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Crusty “Older workers”…

This topic (near and dear to my heart) surfaced recently while attending a webinar on how to coach high performing sales reps.  For some reason the presenter credentialed himself at the beginning as a “younger worker”.

I’m not sure how it happened, but we side-tracked away from the topic of high performing sales reps to motivating what the presenter termed “older workers”.  I think he was simply trying to cite a few examples of difficult coaching situations – but the examples he cited were those tired, old, sound tracks about we Baby Boomers.

His negative comments spurred me to the chat box.  Coincidentally there were quite of few of my Baby Boomer colleagues online.  So, when he said “older workers” are not coachable anymore; not technically savvy; not wanting to “go the extra mile”; his chat box filled up.  Unfortunately, things went downhill from there.

This “older workers” topic was featured in a recent article about Baby Boomers.  The main point of the article was older workers are not retiring at age 65.  Longer life spans; lower retirement savings; and higher cost of living were cited as reasons.  Our skilled productivity was barely mentioned.  The writer suggested we’re in the way; clogging up promotions and the advancement of younger workers.  I wondered if he just expected us to go away?

Look… (How’s that for a direct word we Baby Boomers are notorious for?)  When people write these articles or use such clichés to besmirch minorities; women; or other protected groups of people – FBI investigations, #movements, and woke responses are initiated.  But if the group in question is comprised of sexagenarians, people easily make wrong (and very hurtful) statements about us, seemingly without remorse.

I can’t speak for every profession in any industry but believe me; those of my generation still in technology sales are here because we want to be; not because we have to be.  We’re good at it.  If we come across to our managers as a bit “crusty”, it might just be that said manager does not know what motivates us.  A lot has been said about managing Millennials. When was the last session you attended that focused on motivating Baby Boomers?

True, we’ve already mentored, managed, led, coached, trained, hired, fired, promoted, parented, and grandparented others.  Even so, motivating us isn’t a bad thing.  A little respect for our knowledge and experience goes a long way.  Talking with us vs. avoiding us is greatly appreciated.

Permit me to offer three more tips that might help if you’re managing one of us crusty, “older workers”:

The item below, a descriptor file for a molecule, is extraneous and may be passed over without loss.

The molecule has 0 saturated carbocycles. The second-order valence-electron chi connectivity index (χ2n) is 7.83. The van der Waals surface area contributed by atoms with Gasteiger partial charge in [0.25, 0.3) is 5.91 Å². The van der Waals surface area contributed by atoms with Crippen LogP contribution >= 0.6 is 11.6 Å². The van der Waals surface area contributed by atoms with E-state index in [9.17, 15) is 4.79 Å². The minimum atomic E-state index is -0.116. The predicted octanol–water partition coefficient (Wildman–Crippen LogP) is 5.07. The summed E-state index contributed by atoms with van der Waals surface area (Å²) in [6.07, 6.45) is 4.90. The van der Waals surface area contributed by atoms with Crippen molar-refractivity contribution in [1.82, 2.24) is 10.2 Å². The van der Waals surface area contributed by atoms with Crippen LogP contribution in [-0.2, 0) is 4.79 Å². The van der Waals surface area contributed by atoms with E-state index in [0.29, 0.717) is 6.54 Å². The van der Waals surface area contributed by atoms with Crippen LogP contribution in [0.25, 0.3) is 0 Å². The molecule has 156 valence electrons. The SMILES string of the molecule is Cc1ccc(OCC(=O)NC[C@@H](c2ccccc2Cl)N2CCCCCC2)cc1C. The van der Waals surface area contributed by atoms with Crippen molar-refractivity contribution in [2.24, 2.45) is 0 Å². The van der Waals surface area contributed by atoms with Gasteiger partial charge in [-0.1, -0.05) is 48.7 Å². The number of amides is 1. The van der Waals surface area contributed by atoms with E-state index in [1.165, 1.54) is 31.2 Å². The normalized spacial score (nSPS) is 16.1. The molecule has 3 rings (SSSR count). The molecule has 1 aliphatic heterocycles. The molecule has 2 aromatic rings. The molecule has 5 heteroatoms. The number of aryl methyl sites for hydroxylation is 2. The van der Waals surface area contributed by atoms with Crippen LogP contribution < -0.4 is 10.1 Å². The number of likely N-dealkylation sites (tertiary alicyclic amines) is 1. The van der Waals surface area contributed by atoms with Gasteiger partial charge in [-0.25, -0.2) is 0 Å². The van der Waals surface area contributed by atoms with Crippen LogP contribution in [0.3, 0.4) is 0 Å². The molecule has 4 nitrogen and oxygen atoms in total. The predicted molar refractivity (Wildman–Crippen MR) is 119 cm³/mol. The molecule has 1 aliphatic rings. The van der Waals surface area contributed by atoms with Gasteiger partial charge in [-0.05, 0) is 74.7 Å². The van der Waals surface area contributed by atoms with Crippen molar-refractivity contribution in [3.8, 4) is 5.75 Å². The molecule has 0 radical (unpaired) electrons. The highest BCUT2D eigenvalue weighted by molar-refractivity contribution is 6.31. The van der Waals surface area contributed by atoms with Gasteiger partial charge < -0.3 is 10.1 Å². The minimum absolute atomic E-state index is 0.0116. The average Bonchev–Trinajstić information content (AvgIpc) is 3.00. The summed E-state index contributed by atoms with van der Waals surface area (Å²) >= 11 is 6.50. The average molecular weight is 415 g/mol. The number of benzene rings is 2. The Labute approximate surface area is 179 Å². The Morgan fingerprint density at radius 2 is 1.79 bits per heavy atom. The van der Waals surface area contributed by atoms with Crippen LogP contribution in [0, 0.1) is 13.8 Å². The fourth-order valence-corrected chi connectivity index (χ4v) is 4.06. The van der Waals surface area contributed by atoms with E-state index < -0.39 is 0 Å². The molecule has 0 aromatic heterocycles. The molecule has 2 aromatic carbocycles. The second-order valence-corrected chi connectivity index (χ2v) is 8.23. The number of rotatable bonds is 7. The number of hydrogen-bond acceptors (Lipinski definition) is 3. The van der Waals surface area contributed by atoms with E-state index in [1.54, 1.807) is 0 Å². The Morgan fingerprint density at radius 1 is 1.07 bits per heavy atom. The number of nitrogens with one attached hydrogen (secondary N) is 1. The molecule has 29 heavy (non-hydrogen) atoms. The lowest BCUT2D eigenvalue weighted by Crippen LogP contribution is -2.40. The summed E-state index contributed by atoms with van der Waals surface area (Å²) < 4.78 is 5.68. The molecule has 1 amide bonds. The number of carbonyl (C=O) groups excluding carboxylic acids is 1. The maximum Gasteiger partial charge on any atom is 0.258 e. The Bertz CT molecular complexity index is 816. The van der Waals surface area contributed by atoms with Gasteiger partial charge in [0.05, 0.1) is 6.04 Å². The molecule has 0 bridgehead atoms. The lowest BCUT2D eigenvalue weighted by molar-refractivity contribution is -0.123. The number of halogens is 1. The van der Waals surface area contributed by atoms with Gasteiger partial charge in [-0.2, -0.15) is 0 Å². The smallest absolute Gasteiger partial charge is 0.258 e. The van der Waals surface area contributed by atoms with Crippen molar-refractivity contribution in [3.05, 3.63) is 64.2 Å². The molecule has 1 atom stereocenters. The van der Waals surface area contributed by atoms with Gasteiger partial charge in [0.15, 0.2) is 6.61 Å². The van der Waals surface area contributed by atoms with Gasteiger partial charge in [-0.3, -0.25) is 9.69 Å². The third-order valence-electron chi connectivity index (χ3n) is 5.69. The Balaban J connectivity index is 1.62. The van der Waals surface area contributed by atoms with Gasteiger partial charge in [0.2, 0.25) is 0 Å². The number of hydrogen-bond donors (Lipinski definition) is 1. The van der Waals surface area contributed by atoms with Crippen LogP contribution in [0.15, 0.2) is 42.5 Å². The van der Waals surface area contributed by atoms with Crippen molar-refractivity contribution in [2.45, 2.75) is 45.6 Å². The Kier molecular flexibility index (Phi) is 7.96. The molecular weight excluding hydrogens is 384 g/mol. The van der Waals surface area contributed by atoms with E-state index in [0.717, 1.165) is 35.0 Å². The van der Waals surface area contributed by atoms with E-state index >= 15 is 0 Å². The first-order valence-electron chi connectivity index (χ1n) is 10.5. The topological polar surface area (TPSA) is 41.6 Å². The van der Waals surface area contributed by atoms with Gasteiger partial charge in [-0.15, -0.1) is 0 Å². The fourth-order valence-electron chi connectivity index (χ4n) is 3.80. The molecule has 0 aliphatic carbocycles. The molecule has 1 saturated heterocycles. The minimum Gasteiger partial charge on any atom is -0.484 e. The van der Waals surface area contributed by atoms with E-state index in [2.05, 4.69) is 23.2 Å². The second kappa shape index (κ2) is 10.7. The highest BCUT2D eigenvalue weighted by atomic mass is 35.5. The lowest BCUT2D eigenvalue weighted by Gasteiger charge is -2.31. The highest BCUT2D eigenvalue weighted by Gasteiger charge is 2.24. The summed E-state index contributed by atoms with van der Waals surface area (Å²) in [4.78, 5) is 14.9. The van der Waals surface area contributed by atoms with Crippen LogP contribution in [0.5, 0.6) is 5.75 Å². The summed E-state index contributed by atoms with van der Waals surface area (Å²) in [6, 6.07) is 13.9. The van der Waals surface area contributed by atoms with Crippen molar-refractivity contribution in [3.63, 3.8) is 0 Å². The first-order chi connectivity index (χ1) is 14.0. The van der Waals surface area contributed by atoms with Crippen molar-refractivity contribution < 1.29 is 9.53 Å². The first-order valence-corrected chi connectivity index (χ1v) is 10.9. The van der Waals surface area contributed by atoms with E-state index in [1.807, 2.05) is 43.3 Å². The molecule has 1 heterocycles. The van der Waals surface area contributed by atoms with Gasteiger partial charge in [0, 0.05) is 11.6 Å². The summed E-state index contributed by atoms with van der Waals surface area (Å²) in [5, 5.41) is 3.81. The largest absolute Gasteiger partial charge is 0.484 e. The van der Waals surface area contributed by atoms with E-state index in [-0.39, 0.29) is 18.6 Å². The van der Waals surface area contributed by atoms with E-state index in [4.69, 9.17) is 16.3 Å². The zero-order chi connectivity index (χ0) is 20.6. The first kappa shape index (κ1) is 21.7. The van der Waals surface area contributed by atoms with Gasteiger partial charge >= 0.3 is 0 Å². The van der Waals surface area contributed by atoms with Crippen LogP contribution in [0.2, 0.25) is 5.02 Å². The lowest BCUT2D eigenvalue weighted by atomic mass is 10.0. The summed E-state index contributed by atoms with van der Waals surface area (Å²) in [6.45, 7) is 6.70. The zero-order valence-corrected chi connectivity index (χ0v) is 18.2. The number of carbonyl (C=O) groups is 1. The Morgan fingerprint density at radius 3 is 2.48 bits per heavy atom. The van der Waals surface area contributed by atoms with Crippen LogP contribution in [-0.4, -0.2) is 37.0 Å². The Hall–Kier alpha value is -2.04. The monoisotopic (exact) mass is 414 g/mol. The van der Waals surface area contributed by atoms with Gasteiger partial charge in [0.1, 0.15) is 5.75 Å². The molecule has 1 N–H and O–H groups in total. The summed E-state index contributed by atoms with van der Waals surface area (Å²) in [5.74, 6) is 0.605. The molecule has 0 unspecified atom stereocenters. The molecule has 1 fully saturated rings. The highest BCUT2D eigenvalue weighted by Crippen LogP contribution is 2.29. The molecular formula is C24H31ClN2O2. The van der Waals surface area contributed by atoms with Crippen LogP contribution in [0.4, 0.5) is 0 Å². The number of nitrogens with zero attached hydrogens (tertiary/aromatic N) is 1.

1. False team hype doesn’t work very well – we prefer genuine comradery to contrived cheer leading and faux claims of company culture.
  2. The “if we don’t hit our number the sky will fall” hyperbole doesn’t move us.  We came up on draw vs. commission comp plans – no salary – no sales – no dinner.  If we made it this far, we’re already wired to hit our number.  If we don’t fire us; we’ll be OK.  You will be too.
  3. “Career progression” carrots are not carrots to us – at this stage we want career fulfilment not career advancement; there’s a huge difference.

Try discussing your concerns with us as if we were adults – after all, that’s how we used to do it when we were the boss.  BTW – many of us don’t want to be the boss anymore because we have learned, managing people is messy; especially those crusty older workers LoL!

GAP

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4 Comments


  1. Jim Anderson
    Dec 11, 2019

    Anytime a webinar leader begins to make generalizations about how to manage individuals as a function of their age or membership within a certain demographic group that presenter is undermining their own credibility. I’ve worked with individuals of all ages and various backgrounds and learned that a person’s competence and commitment is a function of their individual choices, ambition and innate abilities, not their age, color, or socioeconomic background.


  2. John Kleinhenz
    Dec 12, 2019

    Hey Gary – great read!


  3. John Kleinhenz
    Dec 12, 2019

    Hey Gary – great insight!


  4. Patty Manvelichvili
    Dec 12, 2019

    I loved this one Gary. Great response to a bad but all too familiar situation.

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